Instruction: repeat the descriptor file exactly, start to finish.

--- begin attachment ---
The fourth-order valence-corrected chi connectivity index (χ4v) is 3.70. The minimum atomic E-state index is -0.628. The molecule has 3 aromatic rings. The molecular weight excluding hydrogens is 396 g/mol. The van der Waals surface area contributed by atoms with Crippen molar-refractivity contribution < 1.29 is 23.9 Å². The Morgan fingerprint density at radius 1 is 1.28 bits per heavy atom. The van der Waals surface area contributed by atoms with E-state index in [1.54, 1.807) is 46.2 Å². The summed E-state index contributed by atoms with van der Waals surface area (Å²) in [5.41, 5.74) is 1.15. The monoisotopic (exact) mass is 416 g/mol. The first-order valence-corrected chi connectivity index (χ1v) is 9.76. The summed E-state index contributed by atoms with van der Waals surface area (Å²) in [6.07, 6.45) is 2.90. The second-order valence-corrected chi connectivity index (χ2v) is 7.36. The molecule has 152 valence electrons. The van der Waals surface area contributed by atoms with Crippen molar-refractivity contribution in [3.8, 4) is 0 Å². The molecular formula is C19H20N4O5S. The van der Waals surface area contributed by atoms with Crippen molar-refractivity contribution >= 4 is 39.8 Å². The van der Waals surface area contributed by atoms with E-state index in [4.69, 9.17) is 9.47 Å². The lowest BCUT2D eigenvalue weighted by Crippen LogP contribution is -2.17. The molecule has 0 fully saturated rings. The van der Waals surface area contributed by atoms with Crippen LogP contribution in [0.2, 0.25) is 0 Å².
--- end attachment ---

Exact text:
The fourth-order valence-corrected chi connectivity index (χ4v) is 3.70. The minimum atomic E-state index is -0.628. The molecule has 3 aromatic rings. The molecular weight excluding hydrogens is 396 g/mol. The van der Waals surface area contributed by atoms with Crippen molar-refractivity contribution < 1.29 is 23.9 Å². The Morgan fingerprint density at radius 1 is 1.28 bits per heavy atom. The van der Waals surface area contributed by atoms with E-state index in [1.54, 1.807) is 46.2 Å². The summed E-state index contributed by atoms with van der Waals surface area (Å²) in [5.41, 5.74) is 1.15. The monoisotopic (exact) mass is 416 g/mol. The first-order valence-corrected chi connectivity index (χ1v) is 9.76. The summed E-state index contributed by atoms with van der Waals surface area (Å²) in [6.07, 6.45) is 2.90. The second-order valence-corrected chi connectivity index (χ2v) is 7.36. The molecule has 152 valence electrons. The van der Waals surface area contributed by atoms with Crippen molar-refractivity contribution in [3.8, 4) is 0 Å². The molecular formula is C19H20N4O5S. The van der Waals surface area contributed by atoms with Crippen molar-refractivity contribution >= 4 is 39.8 Å². The van der Waals surface area contributed by atoms with E-state index in [4.69, 9.17) is 9.47 Å². The lowest BCUT2D eigenvalue weighted by Crippen LogP contribution is -2.17. The molecule has 0 fully saturated rings. The van der Waals surface area contributed by atoms with Crippen LogP contribution in [0.2, 0.25) is 0 Å².